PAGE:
At a time when Banda Singh Bahadur was leading an ascetic life at Nanded (1692-1708 CE), Guru Gobind Singh was busy in his mission of fighting against political iniquities and religious intolerance in the Punjab. During the closing years of his reign, Emperor Aurangzeb sent a conciliatory message to the Guru, inviting him to the Deccan for negotiations. The Guru, however, sent in reply his famous epistle, the Zafarnamah6, wherein he reprimanded him about his unkingly behaviour and telling him that he had taken to sword as the last resort.7
However, as the Mughal emperor Aurangzeb was too old and weak to come up to Kangar, the place suggested for a dialogue, the Guru set out for the Deccan for peaceful negotiations. While passing through Rajasthan (Baghaur), he received the news of Aurangzeb’s death (20th February, 1707 CE), and, therefore, returned to Punjab. While the Guru was near Shahjahanabad (Delhi), he was approached by the heir apparent, Prince Muhammad Muazzam (Bahadur Shah)8, for assistance against the usurping brother, Muhammad Azam (June 1707 CE).
Like a true saint, the Guru helped Muazzam in the battle of Jajau (18th June, 1707 CE). On assuming sovereignty, the new emperor, Bahadur Shah, invited Guru Gobind Singh at Agra and gave him a Khil'at (robe of honour) and a Tukhturhi (a kind of necklace) studded with precious jewels, as a mark of his gratitude.9 The Guru addressed a letter to the sangat of Dhaul (17th October, 1707 CE) informing about the progress of the negotiations. Meanwhile, the emperor left for Rajputana to quell the Rajputs and then to the Deccan to crush the rebellion of his brother, Kam Baksh.
As the negotiations had not concluded, the Guru accompanied Bahadur Shah to the Deccan. The negotiations continued during the southward march for about two months, but were broken off when the royal camp reached near Nanded. The Guru separated himself from the royal camp and the emperor headed towards Hyderabad Deccan (September 1708 CE). It was here that the Guru met Madho Das.
Bairagi Madho Das had a big monastery at Nanded and also possessed a masnad (cot). It is said that whosoever tried to sit on the masnad, was thrown on to the ground through his magic and supernatural powers. However, all efforts of Madho Das to dislodge the Guru from his masnad ended in failure. Ahmad Shah Batalvi10 records the dialogue between the Guru and Madho Das as under :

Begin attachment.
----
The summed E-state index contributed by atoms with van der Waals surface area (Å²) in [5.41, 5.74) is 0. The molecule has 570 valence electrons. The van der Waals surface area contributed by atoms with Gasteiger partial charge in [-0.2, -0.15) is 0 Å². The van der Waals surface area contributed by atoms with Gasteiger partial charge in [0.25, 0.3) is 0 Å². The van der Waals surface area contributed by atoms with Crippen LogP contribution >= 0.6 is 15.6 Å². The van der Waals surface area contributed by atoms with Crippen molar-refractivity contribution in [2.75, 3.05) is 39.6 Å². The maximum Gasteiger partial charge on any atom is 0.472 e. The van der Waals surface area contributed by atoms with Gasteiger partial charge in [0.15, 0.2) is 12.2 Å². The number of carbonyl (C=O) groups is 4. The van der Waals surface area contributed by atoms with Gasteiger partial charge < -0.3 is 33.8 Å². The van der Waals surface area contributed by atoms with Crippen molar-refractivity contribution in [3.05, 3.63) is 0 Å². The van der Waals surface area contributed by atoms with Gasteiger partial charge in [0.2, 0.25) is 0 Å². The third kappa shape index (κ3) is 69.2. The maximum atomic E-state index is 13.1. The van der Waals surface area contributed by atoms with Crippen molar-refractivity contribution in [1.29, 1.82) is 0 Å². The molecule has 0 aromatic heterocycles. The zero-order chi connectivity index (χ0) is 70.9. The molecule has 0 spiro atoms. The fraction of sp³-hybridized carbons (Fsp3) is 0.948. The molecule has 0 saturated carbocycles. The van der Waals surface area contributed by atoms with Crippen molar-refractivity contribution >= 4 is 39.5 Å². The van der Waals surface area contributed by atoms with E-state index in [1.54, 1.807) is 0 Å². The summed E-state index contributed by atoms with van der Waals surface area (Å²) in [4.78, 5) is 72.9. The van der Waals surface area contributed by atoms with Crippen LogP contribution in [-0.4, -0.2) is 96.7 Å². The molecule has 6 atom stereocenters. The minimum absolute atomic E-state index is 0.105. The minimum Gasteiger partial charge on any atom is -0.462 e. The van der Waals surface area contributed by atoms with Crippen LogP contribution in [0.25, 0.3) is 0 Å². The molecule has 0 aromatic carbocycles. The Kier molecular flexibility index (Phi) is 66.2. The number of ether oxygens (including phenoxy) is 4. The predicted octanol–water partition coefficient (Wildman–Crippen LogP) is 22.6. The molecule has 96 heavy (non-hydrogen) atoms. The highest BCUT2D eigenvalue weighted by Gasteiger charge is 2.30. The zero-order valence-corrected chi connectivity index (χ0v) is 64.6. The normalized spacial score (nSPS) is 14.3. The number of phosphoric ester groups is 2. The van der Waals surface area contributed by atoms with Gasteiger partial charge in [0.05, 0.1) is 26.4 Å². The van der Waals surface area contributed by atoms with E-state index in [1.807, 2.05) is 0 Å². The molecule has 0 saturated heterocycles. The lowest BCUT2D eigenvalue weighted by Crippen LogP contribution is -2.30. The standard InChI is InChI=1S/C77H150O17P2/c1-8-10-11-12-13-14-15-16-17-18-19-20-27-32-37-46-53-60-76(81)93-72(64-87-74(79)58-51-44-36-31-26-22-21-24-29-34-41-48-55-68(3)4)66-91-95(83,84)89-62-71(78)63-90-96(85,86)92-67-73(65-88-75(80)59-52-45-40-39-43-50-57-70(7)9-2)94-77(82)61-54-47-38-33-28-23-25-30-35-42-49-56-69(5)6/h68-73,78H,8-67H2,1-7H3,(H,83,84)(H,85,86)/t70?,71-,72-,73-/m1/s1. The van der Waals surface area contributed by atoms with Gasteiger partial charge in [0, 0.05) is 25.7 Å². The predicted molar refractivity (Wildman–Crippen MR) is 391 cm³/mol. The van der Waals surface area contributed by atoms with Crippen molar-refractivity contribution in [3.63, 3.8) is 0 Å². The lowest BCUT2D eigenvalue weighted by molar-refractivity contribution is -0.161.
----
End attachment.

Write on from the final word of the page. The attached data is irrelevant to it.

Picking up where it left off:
Madho Das – Who are you ?
Guru Gobind Singh – He whom you know.
Madho Das – What do I know ?
Guru Gobind Singh – Think it over in your mind.
Madho Das – So you are Guru Gobind Singh.
Guru Gobind Singh – Yes.
Madho Das – What have you come here for ?
Guru Gobind Singh – I have come here so that I may convert
you into a disciple of mine.
Madho Das – I submit my Lord. I am a banda (a
slave) of yours.
Madho Das, without further arguments, submitted to Guru Gobind Singh and accepted his creed. The erstwhile proud and invincible bairagi was formally initiated as a Sikh by administering the Amrit (nectar) and given a new name – Banda Singh. From now onwards, he was no longer a bairagi, wizard or magician, but acquired a distinct identity as a Sikh and a leading disciple of Guru Gobind Singh and a member of the Khalsa brotherhood.11 Banda Singh was now ready for a new assignment in accordance with the orders of his master, Guru Gobind Singh.
By the news that Emperor Bahadur Shah had presented a robe of honour to Guru Gobind Singh in token of his gratitude for assistance in the battle of Jajau, Wazir Khan, the governor of Sirhind, was very much alarmed. He knew well that he would be the greatest sufferer in the event of successful termination of the negotiations between the emperor and the Guru, since he had acted as active persecutor of the Guru’s Sikhs and his younger sons. It may not be out of context to mention that presumably it was Wazir Khan of Sirhind who deputed the Guru’s assassins for his personal safety. It is most likely that but for his physical disability, resulting from the stab by a Pathan of Sirhind, he might have returned to the Punjab.12
He had written to his people on this point in his letter of the 1st Kartik, 1764 BK (mid-Oct. 1707 CE). Of course, he would have gone back from Agra itself, had it not been for his negotiations with Bahadur Shah. He had now, therefore, no other course left open to him than to accede to Banda Singh’s request and entrust the military command of his people to his charge. The constitutional means and negotiations for peace, which cost Guru Gobind Singh his life, had all proved futile. The sword was now the last resort, and the duty of plying it devolved upon the Khalsa, with Banda Singh at their head, of course, ‘not as Guru, but as commander of the forces of the Khalsa’.